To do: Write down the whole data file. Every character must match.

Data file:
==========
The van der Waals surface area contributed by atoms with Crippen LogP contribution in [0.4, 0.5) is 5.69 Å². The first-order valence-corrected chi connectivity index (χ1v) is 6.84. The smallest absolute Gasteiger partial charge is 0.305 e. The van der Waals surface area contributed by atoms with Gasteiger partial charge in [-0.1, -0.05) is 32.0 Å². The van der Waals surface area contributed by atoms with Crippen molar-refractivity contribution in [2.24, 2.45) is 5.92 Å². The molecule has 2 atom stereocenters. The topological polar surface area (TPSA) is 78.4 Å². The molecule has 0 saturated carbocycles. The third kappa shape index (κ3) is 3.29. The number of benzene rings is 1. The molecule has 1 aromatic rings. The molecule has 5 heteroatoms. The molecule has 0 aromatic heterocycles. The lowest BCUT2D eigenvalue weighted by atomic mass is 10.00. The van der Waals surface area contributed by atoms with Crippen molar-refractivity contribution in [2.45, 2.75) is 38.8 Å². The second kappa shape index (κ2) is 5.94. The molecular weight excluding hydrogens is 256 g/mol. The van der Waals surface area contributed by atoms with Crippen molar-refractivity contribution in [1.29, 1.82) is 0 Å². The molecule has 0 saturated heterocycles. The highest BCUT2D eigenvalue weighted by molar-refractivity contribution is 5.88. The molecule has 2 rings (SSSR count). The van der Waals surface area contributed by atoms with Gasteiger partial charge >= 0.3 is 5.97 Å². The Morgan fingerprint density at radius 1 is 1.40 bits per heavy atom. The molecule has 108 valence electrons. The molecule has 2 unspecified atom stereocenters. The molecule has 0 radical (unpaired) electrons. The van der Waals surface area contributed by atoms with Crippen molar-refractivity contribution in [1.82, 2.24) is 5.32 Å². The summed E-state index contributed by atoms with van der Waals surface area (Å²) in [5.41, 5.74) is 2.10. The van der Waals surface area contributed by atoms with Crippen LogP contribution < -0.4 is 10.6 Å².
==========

The van der Waals surface area contributed by atoms with Crippen LogP contribution in [0.4, 0.5) is 5.69 Å². The first-order valence-corrected chi connectivity index (χ1v) is 6.84. The smallest absolute Gasteiger partial charge is 0.305 e. The van der Waals surface area contributed by atoms with Gasteiger partial charge in [-0.1, -0.05) is 32.0 Å². The van der Waals surface area contributed by atoms with Crippen molar-refractivity contribution in [2.24, 2.45) is 5.92 Å². The molecule has 2 atom stereocenters. The topological polar surface area (TPSA) is 78.4 Å². The molecule has 0 saturated carbocycles. The third kappa shape index (κ3) is 3.29. The number of benzene rings is 1. The molecule has 1 aromatic rings. The molecule has 5 heteroatoms. The molecule has 0 aromatic heterocycles. The lowest BCUT2D eigenvalue weighted by atomic mass is 10.00. The van der Waals surface area contributed by atoms with Crippen molar-refractivity contribution in [2.45, 2.75) is 38.8 Å². The second kappa shape index (κ2) is 5.94. The molecular weight excluding hydrogens is 256 g/mol. The van der Waals surface area contributed by atoms with Crippen molar-refractivity contribution in [1.29, 1.82) is 0 Å². The molecule has 0 saturated heterocycles. The highest BCUT2D eigenvalue weighted by molar-refractivity contribution is 5.88. The molecule has 2 rings (SSSR count). The van der Waals surface area contributed by atoms with Gasteiger partial charge >= 0.3 is 5.97 Å². The Morgan fingerprint density at radius 1 is 1.40 bits per heavy atom. The molecule has 108 valence electrons. The molecule has 2 unspecified atom stereocenters. The molecule has 0 radical (unpaired) electrons. The van der Waals surface area contributed by atoms with Crippen molar-refractivity contribution in [1.82, 2.24) is 5.32 Å². The summed E-state index contributed by atoms with van der Waals surface area (Å²) in [5.41, 5.74) is 2.10. The van der Waals surface area contributed by atoms with Crippen LogP contribution < -0.4 is 10.6 Å².